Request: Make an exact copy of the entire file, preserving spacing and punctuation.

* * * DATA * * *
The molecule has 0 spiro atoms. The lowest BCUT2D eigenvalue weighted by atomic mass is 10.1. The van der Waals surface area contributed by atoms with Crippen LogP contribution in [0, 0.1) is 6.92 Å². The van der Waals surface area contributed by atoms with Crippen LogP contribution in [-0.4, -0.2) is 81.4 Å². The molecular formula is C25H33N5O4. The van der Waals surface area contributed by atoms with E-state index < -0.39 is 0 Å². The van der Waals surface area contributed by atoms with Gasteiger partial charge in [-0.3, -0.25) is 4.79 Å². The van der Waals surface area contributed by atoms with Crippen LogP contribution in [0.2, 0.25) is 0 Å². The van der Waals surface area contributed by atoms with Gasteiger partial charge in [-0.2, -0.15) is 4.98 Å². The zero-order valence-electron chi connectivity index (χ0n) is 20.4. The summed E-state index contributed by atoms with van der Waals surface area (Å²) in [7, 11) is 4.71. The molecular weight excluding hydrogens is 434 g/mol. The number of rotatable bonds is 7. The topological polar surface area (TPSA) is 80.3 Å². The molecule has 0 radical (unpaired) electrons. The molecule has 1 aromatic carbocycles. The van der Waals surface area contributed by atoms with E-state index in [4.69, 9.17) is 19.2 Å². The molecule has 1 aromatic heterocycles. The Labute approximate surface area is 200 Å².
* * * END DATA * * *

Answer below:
The molecule has 0 spiro atoms. The lowest BCUT2D eigenvalue weighted by atomic mass is 10.1. The van der Waals surface area contributed by atoms with Crippen LogP contribution in [0, 0.1) is 6.92 Å². The van der Waals surface area contributed by atoms with Crippen LogP contribution in [-0.4, -0.2) is 81.4 Å². The molecular formula is C25H33N5O4. The van der Waals surface area contributed by atoms with E-state index < -0.39 is 0 Å². The van der Waals surface area contributed by atoms with Gasteiger partial charge in [-0.3, -0.25) is 4.79 Å². The van der Waals surface area contributed by atoms with Crippen LogP contribution in [0.2, 0.25) is 0 Å². The van der Waals surface area contributed by atoms with Gasteiger partial charge in [-0.2, -0.15) is 4.98 Å². The zero-order valence-electron chi connectivity index (χ0n) is 20.4. The summed E-state index contributed by atoms with van der Waals surface area (Å²) in [7, 11) is 4.71. The molecular weight excluding hydrogens is 434 g/mol. The number of rotatable bonds is 7. The topological polar surface area (TPSA) is 80.3 Å². The molecule has 0 radical (unpaired) electrons. The molecule has 1 aromatic carbocycles. The van der Waals surface area contributed by atoms with E-state index in [4.69, 9.17) is 19.2 Å². The molecule has 1 aromatic heterocycles. The Labute approximate surface area is 200 Å².